January 25, 2011
Gardening in South Texas can be challenging. The soil in most places is hard, the wind blows, some years it rains and some it doesn’t.
Showing that you can deal with these realities and still having a beautiful landscape is one of the objectives of the Water District’s Water Wisely Demonstration Garden that opened in January at the San Patricio County Fairgrounds.
The initial phase of the garden was ready just in time for the annual San Patricio-Aransas Counties Agricultural and Homemakers (A&H) Show with its hundreds of young people showing their livestock, craft and homemaking projects for judging and auction.
The Water Wisely Garden is an educational experience showing examples of low water demand native plant landscaping and the concept of medium scale rainwater harvesting. For some ideas on how you can employ rainwater harvesting and raingardens in your landscaping look here.
The fairgrounds garden, located at the front door of the Tony & Joan Kunitz Event Center, is the result of more than a year of planning that involved the Water District staff and a host of volunteers and contractors. The San Patricio/Aransas Master Gardeners assisted with plant selection and overall garden design which includes pathways of decomposed granite and stone benches.
The initial plantings in the garden include natives such as Lantana, Gulf Coast Muhly (grass), Mexican Mint Marigold, Prairie Sumac, Texas Mountain Laurel, St. John Bottlebrush and Texas Persimmon. Signage will be added to describe the plants and to add to the water conservation learning experience.
At the center of the main garden is a 9,900 gallon rainwater harvesting storage tank. Standing atop a six-inch sand pad, the tank is 7 feet tall and just over 15.5 feet in diameter. The steel shell holds a flexible polymer composite water storage liner.
Rainwater falling on a small portion of the huge Event Center roof is channeled to a rain gutter and then to a downspout that delivers water to an opening in the top of the tank. The garden also includes a large storm drain inlet that can handle heavy rainfall on the garden and any overflow from the tank once it is filled.
Rainwater is delivered by gravity to the garden through a low-flow drip irrigation system made up of flexible tubing, drip lines, emitters and spike bubblers. This system sets atop landscaping cloth and is covered with layers of mulch. As a backup, the system is plumbed to connect to the municipal water supply system when no rainwater is available.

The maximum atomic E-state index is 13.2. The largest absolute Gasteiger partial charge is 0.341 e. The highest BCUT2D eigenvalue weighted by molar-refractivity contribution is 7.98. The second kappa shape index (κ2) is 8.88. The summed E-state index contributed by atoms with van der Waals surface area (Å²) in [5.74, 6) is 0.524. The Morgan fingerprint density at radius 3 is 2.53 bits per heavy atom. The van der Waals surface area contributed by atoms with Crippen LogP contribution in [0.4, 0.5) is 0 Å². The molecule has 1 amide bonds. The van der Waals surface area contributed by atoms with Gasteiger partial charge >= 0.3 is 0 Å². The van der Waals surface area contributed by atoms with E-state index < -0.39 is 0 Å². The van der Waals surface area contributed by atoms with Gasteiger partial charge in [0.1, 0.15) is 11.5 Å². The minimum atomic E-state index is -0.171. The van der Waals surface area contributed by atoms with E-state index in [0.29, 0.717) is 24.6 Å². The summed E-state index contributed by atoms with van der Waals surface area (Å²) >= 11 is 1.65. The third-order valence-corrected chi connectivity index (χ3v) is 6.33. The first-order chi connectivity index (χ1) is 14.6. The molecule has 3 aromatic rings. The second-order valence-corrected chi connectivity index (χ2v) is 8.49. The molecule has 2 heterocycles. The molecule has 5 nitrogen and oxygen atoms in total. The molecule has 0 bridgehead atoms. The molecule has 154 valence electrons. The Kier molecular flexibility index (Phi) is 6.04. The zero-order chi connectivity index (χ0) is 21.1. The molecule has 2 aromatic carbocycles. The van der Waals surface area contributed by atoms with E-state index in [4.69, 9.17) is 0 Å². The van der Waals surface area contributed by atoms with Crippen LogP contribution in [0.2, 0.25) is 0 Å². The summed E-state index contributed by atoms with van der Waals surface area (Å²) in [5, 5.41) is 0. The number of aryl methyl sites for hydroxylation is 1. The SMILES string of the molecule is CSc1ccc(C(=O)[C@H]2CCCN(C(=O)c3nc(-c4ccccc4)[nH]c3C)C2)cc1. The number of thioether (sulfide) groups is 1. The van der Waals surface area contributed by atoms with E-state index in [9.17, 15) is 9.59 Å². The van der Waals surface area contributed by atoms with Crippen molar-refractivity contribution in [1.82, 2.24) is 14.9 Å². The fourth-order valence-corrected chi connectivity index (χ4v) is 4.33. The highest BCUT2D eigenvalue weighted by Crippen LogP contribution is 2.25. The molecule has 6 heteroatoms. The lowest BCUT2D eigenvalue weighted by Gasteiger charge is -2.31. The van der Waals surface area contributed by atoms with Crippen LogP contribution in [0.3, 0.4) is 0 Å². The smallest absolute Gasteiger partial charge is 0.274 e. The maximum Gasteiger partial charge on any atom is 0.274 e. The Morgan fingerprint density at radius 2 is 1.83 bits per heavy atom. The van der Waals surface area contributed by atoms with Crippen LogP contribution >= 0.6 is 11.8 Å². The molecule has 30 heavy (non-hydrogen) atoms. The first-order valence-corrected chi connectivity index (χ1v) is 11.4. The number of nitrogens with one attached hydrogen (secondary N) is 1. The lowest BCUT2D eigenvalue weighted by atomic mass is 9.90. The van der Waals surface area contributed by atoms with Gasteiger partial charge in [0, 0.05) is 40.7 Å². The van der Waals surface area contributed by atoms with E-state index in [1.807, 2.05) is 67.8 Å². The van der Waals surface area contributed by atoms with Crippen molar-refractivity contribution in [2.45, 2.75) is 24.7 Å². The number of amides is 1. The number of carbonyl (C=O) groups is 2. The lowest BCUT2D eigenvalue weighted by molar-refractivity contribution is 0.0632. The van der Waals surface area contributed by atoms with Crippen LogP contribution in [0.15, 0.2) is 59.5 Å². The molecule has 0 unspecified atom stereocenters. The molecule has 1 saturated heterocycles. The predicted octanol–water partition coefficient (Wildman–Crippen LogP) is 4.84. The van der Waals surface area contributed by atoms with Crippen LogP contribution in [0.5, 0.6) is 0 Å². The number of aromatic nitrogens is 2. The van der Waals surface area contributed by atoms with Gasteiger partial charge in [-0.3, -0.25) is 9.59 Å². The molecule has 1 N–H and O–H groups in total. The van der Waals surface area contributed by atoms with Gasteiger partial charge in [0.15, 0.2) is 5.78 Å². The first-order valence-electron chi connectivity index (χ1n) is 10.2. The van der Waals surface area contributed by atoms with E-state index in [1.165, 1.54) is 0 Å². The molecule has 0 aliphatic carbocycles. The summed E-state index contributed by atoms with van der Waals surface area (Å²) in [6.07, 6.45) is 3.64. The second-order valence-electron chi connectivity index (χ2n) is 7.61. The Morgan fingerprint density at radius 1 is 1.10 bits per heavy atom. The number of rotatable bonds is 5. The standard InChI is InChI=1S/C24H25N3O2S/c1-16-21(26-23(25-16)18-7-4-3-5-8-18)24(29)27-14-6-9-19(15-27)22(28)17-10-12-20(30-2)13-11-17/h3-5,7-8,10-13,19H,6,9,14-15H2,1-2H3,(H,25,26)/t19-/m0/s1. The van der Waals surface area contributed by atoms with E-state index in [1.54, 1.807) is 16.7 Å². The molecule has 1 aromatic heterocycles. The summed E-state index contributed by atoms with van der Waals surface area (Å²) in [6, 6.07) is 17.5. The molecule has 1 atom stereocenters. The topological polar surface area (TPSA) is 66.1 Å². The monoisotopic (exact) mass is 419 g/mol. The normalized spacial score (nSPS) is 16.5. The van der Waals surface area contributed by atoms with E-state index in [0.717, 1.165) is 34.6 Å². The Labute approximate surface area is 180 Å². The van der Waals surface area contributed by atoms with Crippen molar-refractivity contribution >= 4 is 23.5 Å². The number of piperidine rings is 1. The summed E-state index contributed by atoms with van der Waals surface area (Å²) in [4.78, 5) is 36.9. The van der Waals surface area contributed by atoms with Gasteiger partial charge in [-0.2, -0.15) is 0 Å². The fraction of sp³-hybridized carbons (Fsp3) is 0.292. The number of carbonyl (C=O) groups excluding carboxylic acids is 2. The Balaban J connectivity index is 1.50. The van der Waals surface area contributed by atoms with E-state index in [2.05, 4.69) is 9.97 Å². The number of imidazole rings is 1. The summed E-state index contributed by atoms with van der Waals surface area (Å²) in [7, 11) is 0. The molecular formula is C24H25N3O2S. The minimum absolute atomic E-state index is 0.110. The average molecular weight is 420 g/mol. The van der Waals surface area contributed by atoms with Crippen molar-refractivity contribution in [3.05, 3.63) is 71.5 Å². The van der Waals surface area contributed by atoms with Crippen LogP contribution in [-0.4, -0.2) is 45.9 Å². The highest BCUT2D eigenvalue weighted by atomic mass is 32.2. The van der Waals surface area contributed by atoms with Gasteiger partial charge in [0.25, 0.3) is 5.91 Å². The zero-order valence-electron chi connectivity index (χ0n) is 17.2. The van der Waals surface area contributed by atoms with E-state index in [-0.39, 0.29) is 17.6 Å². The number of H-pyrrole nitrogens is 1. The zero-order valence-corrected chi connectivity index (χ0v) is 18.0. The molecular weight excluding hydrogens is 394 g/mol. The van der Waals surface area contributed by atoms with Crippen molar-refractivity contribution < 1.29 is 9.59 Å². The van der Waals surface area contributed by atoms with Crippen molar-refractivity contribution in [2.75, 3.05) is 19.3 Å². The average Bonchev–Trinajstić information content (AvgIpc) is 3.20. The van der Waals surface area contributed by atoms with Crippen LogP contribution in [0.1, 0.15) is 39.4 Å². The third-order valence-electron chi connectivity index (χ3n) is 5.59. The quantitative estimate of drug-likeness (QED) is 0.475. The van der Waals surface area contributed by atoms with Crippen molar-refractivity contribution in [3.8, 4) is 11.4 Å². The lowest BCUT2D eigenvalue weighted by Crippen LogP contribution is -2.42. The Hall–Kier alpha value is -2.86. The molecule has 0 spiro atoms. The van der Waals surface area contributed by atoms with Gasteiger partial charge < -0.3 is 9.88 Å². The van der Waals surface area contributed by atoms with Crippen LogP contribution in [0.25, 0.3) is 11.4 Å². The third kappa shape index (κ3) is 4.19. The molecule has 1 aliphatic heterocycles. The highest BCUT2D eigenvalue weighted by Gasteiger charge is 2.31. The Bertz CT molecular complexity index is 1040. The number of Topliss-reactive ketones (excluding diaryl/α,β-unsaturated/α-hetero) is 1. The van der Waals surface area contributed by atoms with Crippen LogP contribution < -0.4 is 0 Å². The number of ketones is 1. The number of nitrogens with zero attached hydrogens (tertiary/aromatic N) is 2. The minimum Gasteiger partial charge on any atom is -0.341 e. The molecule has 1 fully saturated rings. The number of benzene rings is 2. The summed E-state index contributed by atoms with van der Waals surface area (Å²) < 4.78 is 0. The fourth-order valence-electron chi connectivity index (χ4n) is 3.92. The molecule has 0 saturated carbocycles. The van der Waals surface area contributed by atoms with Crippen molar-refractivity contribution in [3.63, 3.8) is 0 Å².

Karen Ivey, who has been managing the District’s garden project, said that like any landscaping project there have been some setbacks including not being able to immediately obtain some of the plants specified in the original garden master plan. More plants will be added as the garden has a chance to become established.
A second garden is being planned a couple of hundred feet to the west. A second green rainwater harvesting tank has been installed there to capture rainfall from the roof of the main Arena Building. The tank will provide water to a future linear native grass exhibit to be installed by the Texas Agrilife Extension Office in Sinton. It will be developed along the walkway leading from the main fairground parking lots to the Arena and Events Center.
Rainwater is carried to the tank through a 6-inch standpipe which starts at the building downspout then runs underground across the courtyard before coming up and into the top of the tank.
Plants and landscape materials for the initial phase of the Water Wisely Garden were purchased through Greens ‘n Things of Taft-Portland. BlueScope Water of Austin was the contractor supplying the two Pioneer water tanks.
Rainwater tank was assembled on site in a single day.
Installation of drip irrigation system water feed lines and flexible tubing.
Drip system winds through planting beds.
Garden includes stone benches and crushed granite pathways.
Native plants were selected to show how they can be used locally.
Rainwater collected on the Event Center roof travels by downspout to the storage tank.
A second 9,900-gallon tank will provide water to a native grasses exhibit.